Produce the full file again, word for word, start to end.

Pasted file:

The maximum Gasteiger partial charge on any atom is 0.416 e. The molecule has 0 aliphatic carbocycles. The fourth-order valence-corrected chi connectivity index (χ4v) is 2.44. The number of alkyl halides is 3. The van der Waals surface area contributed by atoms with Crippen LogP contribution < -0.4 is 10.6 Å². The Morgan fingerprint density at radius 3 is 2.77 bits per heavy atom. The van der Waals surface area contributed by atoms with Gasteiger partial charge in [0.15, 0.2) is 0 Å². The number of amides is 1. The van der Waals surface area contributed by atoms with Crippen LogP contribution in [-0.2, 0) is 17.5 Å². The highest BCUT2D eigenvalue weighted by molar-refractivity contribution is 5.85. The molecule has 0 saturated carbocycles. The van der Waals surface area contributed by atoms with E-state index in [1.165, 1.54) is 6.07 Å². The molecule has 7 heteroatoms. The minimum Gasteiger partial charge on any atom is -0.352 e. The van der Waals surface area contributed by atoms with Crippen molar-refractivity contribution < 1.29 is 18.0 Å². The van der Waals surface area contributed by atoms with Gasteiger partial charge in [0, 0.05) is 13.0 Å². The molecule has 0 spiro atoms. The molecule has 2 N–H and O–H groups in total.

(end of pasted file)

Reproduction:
The maximum Gasteiger partial charge on any atom is 0.416 e. The molecule has 0 aliphatic carbocycles. The fourth-order valence-corrected chi connectivity index (χ4v) is 2.44. The number of alkyl halides is 3. The van der Waals surface area contributed by atoms with Crippen LogP contribution < -0.4 is 10.6 Å². The Morgan fingerprint density at radius 3 is 2.77 bits per heavy atom. The van der Waals surface area contributed by atoms with Gasteiger partial charge in [0.15, 0.2) is 0 Å². The number of amides is 1. The van der Waals surface area contributed by atoms with Crippen LogP contribution in [-0.2, 0) is 17.5 Å². The highest BCUT2D eigenvalue weighted by molar-refractivity contribution is 5.85. The molecule has 0 saturated carbocycles. The van der Waals surface area contributed by atoms with E-state index in [1.165, 1.54) is 6.07 Å². The molecule has 7 heteroatoms. The minimum Gasteiger partial charge on any atom is -0.352 e. The van der Waals surface area contributed by atoms with Crippen molar-refractivity contribution < 1.29 is 18.0 Å². The van der Waals surface area contributed by atoms with Gasteiger partial charge in [0, 0.05) is 13.0 Å². The molecule has 0 spiro atoms. The molecule has 2 N–H and O–H groups in total.